Sunday, September 27, 2009

Curious Wine, Katherine V Forrest

I imagine that getting a lesbian love story published in 1983 must have been quite a chore.  After all, you couldn't really even talk about being a lesbian in 1983.  Writing a book about a lesbian affair, especially one with as much graphic sexuality as Curious Wine, seems pretty courageous.  So let's take a moment to honor that courage...ok, moment over...let's begin...

Curious Wine is the story of Diana and Lane, two women discovering they love women over a long weekend at a cabin in Lake Tahoe.  Drawn together by fate and irresistible desire, and unbeknownst to anyone else, they create a small lesbian oasis in the room they share.  Surrounding these two are a group of women, mostly in their 40s, in varying states of relationship with men.

The fact that this book was published in 1983 shows in the way that the characters relate to each other.  I had to think of the book the same way I think about an exhibit in a museum.  Dated, an object from another time to examine and study.  For a third wave feminist such as myself, it was hard to feel a kinship with any of the women, defined as they are by their relationships (or lack of relationships) with men.  There was Liz, the bitter divorcee; Madge, the "progressive" woman in an open marriage, though only her husband ever dabbled;  Chris, the spinster; and Viviane, who decided to forgo staying at the cabin with the rest of the women so she could stay in town with her boyfriend.  The main characters were equally stereotypical.  Diana had just come out of a bad break-up, a relationship which followed a bad marriage.  In trying to deny her lesbian feelings, she picks up a man in a bar who ends up assaulting her, thereby driving her into the arms of a woman.  Lane had briefly had a wonderful relationship with a man, only to be devastated when he died in Viet Nam.  She then spent the next several years being rather promiscuous, which I think the author wanted us to perceive as forward thinking and strong on her part, but which came off as desperate.  At one point in the book the women play some encounter games, the kind popular in the 1970s, and all of the negative female stereotypes of competition, jealousy, and apologizing for having ideas and opinions comes out clearly.  Maybe the author herself was struggling with how to be a woman in the age of the ERA-if so, her struggle is evident in her portrayal of these women.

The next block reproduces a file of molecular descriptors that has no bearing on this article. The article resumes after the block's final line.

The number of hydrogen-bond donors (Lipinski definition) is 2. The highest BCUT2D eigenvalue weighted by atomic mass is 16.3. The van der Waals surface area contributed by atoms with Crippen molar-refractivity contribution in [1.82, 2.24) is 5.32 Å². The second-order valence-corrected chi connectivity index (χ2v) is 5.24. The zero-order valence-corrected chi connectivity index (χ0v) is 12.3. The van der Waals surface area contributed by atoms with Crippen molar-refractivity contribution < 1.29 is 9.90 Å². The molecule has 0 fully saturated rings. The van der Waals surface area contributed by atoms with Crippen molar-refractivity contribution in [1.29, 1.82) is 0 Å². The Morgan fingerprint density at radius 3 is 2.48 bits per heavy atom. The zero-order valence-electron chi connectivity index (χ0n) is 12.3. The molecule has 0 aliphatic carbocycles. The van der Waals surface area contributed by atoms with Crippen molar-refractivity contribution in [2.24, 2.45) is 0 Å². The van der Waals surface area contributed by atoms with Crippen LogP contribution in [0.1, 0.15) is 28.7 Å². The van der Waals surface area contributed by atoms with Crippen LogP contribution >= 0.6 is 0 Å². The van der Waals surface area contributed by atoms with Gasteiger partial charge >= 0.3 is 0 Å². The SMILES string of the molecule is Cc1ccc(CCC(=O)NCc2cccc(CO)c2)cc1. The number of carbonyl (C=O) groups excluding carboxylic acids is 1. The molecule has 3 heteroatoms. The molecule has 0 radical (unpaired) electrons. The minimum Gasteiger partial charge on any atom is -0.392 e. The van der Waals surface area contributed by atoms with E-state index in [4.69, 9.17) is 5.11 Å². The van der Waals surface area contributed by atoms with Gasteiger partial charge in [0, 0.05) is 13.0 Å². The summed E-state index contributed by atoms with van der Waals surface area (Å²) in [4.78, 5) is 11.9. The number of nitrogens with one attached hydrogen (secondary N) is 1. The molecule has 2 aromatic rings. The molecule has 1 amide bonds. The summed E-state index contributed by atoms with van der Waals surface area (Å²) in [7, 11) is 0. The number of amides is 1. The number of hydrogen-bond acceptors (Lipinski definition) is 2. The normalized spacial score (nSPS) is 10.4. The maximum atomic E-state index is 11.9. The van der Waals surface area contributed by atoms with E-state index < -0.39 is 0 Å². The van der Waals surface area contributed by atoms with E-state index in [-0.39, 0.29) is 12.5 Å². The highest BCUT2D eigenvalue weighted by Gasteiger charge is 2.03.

As a lesbian myself, I hoped to feel some kinship with the two woman-loving women in the book.  I did feel a connection with Lane's character, a take-charge lawyer who refuses to be drawn into the other women's drama during the encounter games.  Lane was the character most like me.  As a teen and young adult she had intense feelings towards other girls, but didn't recognize them for what they were, or suppressed them out of guilt and fear about being a lesbian.  I didn't recognize my own first crushes for what they were, either, though I was saddled with WAY less guilt and shame coming out in 2000.  Sadly, that is where any identification I felt with the characters ended.  Do I think that trying to run away from your same-sex feelings and hiding from the world is historically accurate?  Of course.  I just don't think that this novel does a great job of making the reader feel like they are part of the story, and therefore experiencing the past in a way that speaks to the now.  Anyone who has read Stone Butch Blues or Ruby Fruit Jungle has had that experience.  This novel just didn't rise to that level.

I looked up this author before writing this post, and she has written many books and won numerous awards from gay literary organizations.  I suppose there is something to be said for reading Curious Wine as a primary source for the development of feminism and gay identified literature.  In that sense, it is very much like a museum exhibit-you'll learn something about the past, but in such a way that you can't really touch it.

Sunday, September 20, 2009

Second Glance, Or How to Fit Ghosts, Eugenics, Suicide, and Native American Civil Rights into One Book

Now, I'm all for complex story lines in books. When I'm in the mood for mental gymnastics, I pick up some epic fantasy novel or intricate period piece. I don't usually expect to work quite that hard on a book of popular fiction a la Oprah's book club. So imagine my surprise when I picked up a new-to-me Jodi Picoult book, Second Glance, and discovered a story that stretched both my suspension of disbelief and my ability to keep the facts straight almost to the breaking point.